Aside from Chandler’s occasional bender or girl on the side, domesticity reigned in the Chandler household till Cissy died in 1954. Afterwards Chandler was inconsolable and began hitting the bottle harder than ever. It showed in his work. While The Long Goodbye, published one year before Cissy’s death, was often cited as his best work, Playback, published in 1958, is generally considered the weakest. It was his only novel that was never filmed.

When Chandler died in 1959 he left behind four chapters of an unfinished novel (later finished by Robert B. Parker, a detective novelist who was also an admirer of Chandler) called Poodle Springs, in which Philip Marlowe is not only married he is the husband of a wealthy socialite, the woman he fornicated with in The Long Goodbye. They are living not in crime-infested Los Angeles but in the chi-chi resort town of Palm Springs. And that was Chandler’s final word on Philip Marlowe – a kept man! It was the equivalent of a hard-core MGTOW getting married – and adopting his wife’s last name! Thankfully, that is not the way Philip Marlowe is remembered.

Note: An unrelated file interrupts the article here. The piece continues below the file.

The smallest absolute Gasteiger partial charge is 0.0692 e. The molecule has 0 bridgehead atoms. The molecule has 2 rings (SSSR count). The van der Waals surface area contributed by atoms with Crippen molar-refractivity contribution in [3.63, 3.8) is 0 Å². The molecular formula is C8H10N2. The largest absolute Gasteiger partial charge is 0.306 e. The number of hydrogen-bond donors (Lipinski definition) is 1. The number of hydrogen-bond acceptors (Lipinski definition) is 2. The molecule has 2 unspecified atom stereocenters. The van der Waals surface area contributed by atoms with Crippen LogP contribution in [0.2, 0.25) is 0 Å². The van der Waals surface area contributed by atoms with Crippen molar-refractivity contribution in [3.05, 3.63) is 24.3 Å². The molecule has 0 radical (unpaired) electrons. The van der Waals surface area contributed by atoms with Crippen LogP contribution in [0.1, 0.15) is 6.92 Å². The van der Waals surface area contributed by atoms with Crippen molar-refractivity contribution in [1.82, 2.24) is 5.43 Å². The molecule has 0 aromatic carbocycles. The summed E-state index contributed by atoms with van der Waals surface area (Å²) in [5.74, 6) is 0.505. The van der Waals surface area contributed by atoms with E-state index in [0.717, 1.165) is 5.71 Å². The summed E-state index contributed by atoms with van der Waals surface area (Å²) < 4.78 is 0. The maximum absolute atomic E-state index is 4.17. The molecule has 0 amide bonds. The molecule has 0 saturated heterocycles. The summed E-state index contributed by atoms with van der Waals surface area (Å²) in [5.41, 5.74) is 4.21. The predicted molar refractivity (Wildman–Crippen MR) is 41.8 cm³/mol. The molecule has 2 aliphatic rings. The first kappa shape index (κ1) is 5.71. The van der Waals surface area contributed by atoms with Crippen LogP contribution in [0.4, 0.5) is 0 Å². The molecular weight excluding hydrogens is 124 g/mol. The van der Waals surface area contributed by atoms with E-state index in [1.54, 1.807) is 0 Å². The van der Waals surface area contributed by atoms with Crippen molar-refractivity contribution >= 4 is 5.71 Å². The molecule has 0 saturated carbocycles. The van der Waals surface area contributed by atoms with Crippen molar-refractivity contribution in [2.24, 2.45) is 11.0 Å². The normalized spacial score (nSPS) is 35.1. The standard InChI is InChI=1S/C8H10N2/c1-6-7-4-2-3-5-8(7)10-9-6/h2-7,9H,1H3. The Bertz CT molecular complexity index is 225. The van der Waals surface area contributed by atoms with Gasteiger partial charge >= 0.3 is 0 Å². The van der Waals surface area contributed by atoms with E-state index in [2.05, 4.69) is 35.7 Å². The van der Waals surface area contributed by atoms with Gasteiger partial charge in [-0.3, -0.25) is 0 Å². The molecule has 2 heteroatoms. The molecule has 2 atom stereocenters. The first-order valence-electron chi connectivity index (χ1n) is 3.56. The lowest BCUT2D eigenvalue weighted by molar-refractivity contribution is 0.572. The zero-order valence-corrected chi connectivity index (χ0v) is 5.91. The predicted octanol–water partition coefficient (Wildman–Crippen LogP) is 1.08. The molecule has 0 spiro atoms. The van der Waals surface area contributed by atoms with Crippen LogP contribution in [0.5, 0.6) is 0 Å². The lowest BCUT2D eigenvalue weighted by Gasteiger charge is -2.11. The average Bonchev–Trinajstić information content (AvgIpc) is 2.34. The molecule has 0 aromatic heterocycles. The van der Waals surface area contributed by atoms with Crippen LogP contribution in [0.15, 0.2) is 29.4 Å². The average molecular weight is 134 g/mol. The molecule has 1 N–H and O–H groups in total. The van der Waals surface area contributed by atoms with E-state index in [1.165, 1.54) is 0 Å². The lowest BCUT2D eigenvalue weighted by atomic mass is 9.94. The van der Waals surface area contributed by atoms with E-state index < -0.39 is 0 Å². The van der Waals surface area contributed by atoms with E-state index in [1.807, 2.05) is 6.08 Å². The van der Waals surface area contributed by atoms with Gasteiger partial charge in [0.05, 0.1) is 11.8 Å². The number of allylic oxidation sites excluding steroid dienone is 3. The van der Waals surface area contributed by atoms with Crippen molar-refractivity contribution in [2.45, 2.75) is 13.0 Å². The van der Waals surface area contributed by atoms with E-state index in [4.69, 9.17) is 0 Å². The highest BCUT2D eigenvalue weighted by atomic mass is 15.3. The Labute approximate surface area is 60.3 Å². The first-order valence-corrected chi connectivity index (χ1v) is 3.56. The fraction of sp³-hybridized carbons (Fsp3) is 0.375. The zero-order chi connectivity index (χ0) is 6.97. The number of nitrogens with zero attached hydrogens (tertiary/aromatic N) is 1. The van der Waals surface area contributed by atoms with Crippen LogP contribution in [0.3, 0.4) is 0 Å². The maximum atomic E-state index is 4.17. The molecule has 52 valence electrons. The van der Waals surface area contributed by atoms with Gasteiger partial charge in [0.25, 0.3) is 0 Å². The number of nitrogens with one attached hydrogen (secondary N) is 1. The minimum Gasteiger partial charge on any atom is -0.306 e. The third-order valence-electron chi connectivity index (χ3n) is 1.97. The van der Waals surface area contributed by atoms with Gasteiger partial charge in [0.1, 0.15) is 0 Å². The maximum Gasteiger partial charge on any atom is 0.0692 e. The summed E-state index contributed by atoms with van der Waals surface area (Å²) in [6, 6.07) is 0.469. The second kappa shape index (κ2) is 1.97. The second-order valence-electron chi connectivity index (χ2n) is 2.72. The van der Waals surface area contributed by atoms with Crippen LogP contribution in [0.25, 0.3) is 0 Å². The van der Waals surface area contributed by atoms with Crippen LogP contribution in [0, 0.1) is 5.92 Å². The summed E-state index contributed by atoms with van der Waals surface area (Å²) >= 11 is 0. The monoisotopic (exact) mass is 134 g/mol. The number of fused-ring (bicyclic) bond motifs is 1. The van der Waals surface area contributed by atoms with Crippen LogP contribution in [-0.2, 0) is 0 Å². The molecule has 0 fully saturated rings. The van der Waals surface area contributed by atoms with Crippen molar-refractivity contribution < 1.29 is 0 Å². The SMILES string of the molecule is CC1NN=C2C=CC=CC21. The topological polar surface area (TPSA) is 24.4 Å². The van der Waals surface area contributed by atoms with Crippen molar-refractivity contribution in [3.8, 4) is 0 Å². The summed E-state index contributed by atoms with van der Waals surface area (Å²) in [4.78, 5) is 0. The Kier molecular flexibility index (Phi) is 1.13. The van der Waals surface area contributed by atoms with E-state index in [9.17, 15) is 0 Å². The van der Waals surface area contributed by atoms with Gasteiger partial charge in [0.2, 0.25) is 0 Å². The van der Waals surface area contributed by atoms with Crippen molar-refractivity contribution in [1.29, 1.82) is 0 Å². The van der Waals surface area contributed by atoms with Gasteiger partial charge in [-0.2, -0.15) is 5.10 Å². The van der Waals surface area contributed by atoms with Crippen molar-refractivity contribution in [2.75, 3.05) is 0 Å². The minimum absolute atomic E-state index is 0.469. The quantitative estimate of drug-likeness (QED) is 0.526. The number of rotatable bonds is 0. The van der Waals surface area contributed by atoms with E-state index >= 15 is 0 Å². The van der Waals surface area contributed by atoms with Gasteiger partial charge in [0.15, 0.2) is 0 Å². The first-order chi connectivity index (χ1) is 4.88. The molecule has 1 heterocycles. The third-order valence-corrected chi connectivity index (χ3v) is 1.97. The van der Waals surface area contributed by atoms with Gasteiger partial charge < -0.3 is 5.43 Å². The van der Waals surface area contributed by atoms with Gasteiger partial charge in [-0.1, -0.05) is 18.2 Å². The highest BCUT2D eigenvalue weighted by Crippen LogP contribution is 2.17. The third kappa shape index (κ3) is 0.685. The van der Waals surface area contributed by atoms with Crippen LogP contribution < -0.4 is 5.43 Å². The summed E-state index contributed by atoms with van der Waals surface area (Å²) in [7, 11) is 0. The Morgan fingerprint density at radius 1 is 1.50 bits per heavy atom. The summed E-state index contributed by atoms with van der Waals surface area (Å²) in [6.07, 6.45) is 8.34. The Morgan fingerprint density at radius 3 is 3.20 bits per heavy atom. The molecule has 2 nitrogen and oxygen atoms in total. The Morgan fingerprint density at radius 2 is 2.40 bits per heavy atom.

The detective by tradition and definition is the seeker after truth,” noted Chandler. Yet 30 years after DeAndrea’s encyclopedia was published, and 80 years after Chandler’s essay on “The Simple Art of Murder” appeared, the truth is more elusive than ever. Even if discovered via investigation, it may not come to light, as it may conflict with the consensus or the narrative or the official story.

Nevertheless, more and more men are going their own way, which often takes them down mean streets peopled not just with the traditional goons, grifters, and doxies, but with feminists, Karens, body positivity activists, and gender studies majors.

The streets are a lot meaner – and uncleaner – than they were in 1944. But they’re the only streets we’ve got.